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11.8: Review and Additional Resources

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    Figure \(\PageIndex{1}\)

    Review and assess your learning. Start with the "Important Terms and Concepts" to ensure you know the terminology related to the topic of the chapter and concepts discussed. Move on to the "Review Questions" to answer critical thinking questions about concepts and processes discussed in the chapter. Finally, test your overall understanding by taking the "Self-assessment quiz".

    Important Terms and Concepts

    • Parent material
      the material that soil develops from, and may be rock that has decomposed in place, or material that has been deposited by wind, water, or ice
    • Soil forming factors
      parent material, climate, topography, organisms, and time
    • Soil horizon
      different colored layers; form as a result of the four horizon development processes, additions, transformation, translocation, and removal
    • O horizon
      primarily composed of organic matter; filled with nutrients and has strong soil moisture retention
    • A horizon
      the beginning of the true mineral soil; organic material mixed with inorganic products of weathering; typically dark colored due to the presence organic matter
    • E horizon
      generally light-colored with eluviation being the dominant process; Leaching is active in this horizon
    • B horizon
      accumulation of fine material leads to the creation of a dense layer
    • C horizon
      the soil parent material, either created in situ or transported into its present location
    • Soil profile
      All the horizons taken together
    • Humus
       dark brown, nutrient-rich material made from decomposed leaves and plant roots.
    • Material addition
      materials that are transported into the location where a soil is forming
    • Material transformation
      occur by chemical and biological processes acting on them
    • Material translocation
      involves the movement of soil-forming materials through the developing soil profile
    • Material removal
      the materials are completely removed from the soil profile
    • pH scale
      how hydrogen ion concentration in the soil is measured
    • Bulk density
      the mass per unit volume including the pore space
    • Soil structure
      the way soil particles aggregate together into peds.
    • Soil texture
      refers to the relative proportion of sand, silt and clay size particles in a sample of soil
    • Ped
      soil structure forms; come in a variety of shapes depending on the texture, composition, and environment
    • Granular structure
      crumb structures, look like cookie crumbs. They tend to form an open structure that allows water and air to penetrate the soil
    • Platy structure
      looks like stacks of dinner plates overlaying one another. Platy structure tends to impede the downward movement of water and plant roots through the soil
    • Physical weathering
      aka mechanical weathering; the breakdown of large pieces of earth material into smaller ones
    • Chemical weathering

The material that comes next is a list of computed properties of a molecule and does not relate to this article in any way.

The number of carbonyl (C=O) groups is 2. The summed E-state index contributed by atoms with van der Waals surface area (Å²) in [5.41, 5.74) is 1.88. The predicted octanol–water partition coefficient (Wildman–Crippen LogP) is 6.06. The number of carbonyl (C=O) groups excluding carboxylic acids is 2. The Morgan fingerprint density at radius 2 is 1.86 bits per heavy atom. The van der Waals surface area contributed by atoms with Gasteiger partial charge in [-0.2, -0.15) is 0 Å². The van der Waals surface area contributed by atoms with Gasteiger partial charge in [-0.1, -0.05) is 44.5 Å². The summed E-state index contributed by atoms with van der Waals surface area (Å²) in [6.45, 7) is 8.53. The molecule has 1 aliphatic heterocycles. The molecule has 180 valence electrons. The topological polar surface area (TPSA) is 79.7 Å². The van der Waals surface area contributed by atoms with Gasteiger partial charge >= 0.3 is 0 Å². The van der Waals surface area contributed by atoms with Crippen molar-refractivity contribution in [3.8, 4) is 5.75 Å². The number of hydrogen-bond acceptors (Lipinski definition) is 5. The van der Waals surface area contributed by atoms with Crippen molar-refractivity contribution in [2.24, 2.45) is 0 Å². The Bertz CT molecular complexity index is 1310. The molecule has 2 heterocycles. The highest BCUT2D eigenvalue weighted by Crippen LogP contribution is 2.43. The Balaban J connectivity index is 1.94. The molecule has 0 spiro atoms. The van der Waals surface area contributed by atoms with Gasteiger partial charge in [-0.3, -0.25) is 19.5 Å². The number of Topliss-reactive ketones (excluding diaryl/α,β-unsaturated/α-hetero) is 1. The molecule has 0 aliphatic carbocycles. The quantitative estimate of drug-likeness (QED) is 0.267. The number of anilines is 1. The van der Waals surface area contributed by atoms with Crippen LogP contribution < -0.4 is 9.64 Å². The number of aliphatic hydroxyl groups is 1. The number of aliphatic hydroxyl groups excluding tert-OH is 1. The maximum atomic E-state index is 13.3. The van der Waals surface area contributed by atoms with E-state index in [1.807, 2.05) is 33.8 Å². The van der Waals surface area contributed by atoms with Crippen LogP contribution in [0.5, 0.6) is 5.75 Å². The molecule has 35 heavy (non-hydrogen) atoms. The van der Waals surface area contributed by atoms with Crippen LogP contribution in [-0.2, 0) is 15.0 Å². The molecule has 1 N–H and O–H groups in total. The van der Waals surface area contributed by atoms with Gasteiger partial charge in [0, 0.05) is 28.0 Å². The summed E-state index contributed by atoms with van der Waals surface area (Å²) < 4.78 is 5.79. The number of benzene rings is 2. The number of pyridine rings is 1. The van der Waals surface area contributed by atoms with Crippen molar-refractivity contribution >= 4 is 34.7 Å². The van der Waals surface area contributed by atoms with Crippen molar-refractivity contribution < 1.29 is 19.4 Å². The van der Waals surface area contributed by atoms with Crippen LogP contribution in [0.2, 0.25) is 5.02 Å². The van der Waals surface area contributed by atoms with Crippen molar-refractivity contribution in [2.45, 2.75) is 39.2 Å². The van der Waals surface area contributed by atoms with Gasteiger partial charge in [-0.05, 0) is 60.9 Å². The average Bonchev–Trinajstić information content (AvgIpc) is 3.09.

breaks down earth material by chemical alteration
    • Laterization
      occurs in the hot, rainy tropics where chemical weathering proceeds rapidly
    • Podzolization
      The E horizon is heavily leached and basically composed a of light colored layer of sand. The upper portion of the B horizon is stained reddish color from the accumulation of sesquioxides. The profile gets lighter in color as depth increases. 
    • Calcification
      Soil tends to be rich in organic matter and high in soluble bases. The B horizon of the soil is enriched with calcium carbonate
    • Gleization
      occurs in regions of high rainfall and low-lying areas that may be naturally waterlogged. Bacterial activity is slowed, inhibiting the decomposition of dead vegetation. Peat is found in the upper portion of the soil. the soil has a black to bluish - gray color.
    • Salinization
      occurs in warm and dry locations where soluble salts precipitate from water and accumulate in the soil. Salt may also accumulate in soils from sea spray.
    • Oxisol
      Chemical weathering in the presence of warm temperatures combined with heavy rainfall creates a soil rich in iron and aluminum oxides. A rich diversity of decomposers, rapid uptake by vegetation, and heavy precipitation quickly removes nutrients from the soil. What is left is a nutrient poor soil, not well-suited for agriculture. Cleared of vegetation, the exposed surface is easily eroded.
    • Ultisol
      Highly weathered soils, they are often red/yellow in color. Found in the moister portions of the Humid Subtropical climate, they have a illuvial clay layer
    • Alfisol
      Eluviation is moderate and base status is fairly high; well-developed and contain a subsurface layer of clay. Having a favorable moisture balance and good fertility, they are very productive soils for agriculture.
    • Spodosol
      Surface litter breaks down in the presence of water to form a weak organic acid. Acidic soil water removes base ions in solution to create an acidic soil. Easily dissolved materials are leached from surface layers leaving behind the most resistant material creating an ashy-gray near-surface layer. Layers at depth are stained with iron and aluminum oxides.
    • Mollisol
      well-known for their dark brown to black organic rich surface layers; have a granular structure and soft consistency when dry. Rich in calcium and others nutrients, and generally posses high moisture retention. Calcium nodules are found near the base of the soil as calcium carbonate precipitates out of soil water.
    • Entisol
      soils lacking horizons because their parent material has only recently accumulated. Also form where the parent material is quartz sand, in which horizons do not easily form.